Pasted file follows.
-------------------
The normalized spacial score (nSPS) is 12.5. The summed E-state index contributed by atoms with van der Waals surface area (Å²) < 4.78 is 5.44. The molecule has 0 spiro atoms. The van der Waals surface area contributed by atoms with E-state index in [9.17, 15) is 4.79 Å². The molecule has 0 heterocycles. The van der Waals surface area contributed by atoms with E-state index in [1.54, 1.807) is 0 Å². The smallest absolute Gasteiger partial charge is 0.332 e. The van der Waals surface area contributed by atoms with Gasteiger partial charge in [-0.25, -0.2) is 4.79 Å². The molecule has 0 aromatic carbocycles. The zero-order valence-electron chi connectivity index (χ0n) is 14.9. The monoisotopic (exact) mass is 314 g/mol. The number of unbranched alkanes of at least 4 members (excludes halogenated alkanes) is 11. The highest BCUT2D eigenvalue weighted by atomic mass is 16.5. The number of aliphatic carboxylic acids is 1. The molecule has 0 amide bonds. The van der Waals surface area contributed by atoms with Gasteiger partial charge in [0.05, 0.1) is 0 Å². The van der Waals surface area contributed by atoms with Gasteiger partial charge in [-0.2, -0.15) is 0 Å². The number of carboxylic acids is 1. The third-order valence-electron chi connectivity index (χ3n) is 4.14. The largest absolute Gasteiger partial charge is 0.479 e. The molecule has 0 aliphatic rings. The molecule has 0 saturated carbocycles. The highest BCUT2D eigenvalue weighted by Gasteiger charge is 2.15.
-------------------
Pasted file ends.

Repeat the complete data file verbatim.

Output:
The normalized spacial score (nSPS) is 12.5. The summed E-state index contributed by atoms with van der Waals surface area (Å²) < 4.78 is 5.44. The molecule has 0 spiro atoms. The van der Waals surface area contributed by atoms with E-state index in [9.17, 15) is 4.79 Å². The molecule has 0 heterocycles. The van der Waals surface area contributed by atoms with E-state index in [1.54, 1.807) is 0 Å². The smallest absolute Gasteiger partial charge is 0.332 e. The van der Waals surface area contributed by atoms with Gasteiger partial charge in [-0.25, -0.2) is 4.79 Å². The molecule has 0 aromatic carbocycles. The zero-order valence-electron chi connectivity index (χ0n) is 14.9. The monoisotopic (exact) mass is 314 g/mol. The number of unbranched alkanes of at least 4 members (excludes halogenated alkanes) is 11. The highest BCUT2D eigenvalue weighted by atomic mass is 16.5. The number of aliphatic carboxylic acids is 1. The molecule has 0 amide bonds. The van der Waals surface area contributed by atoms with Gasteiger partial charge in [0.05, 0.1) is 0 Å². The van der Waals surface area contributed by atoms with Gasteiger partial charge in [-0.2, -0.15) is 0 Å². The number of carboxylic acids is 1. The third-order valence-electron chi connectivity index (χ3n) is 4.14. The largest absolute Gasteiger partial charge is 0.479 e. The molecule has 0 aliphatic rings. The molecule has 0 saturated carbocycles. The highest BCUT2D eigenvalue weighted by Gasteiger charge is 2.15.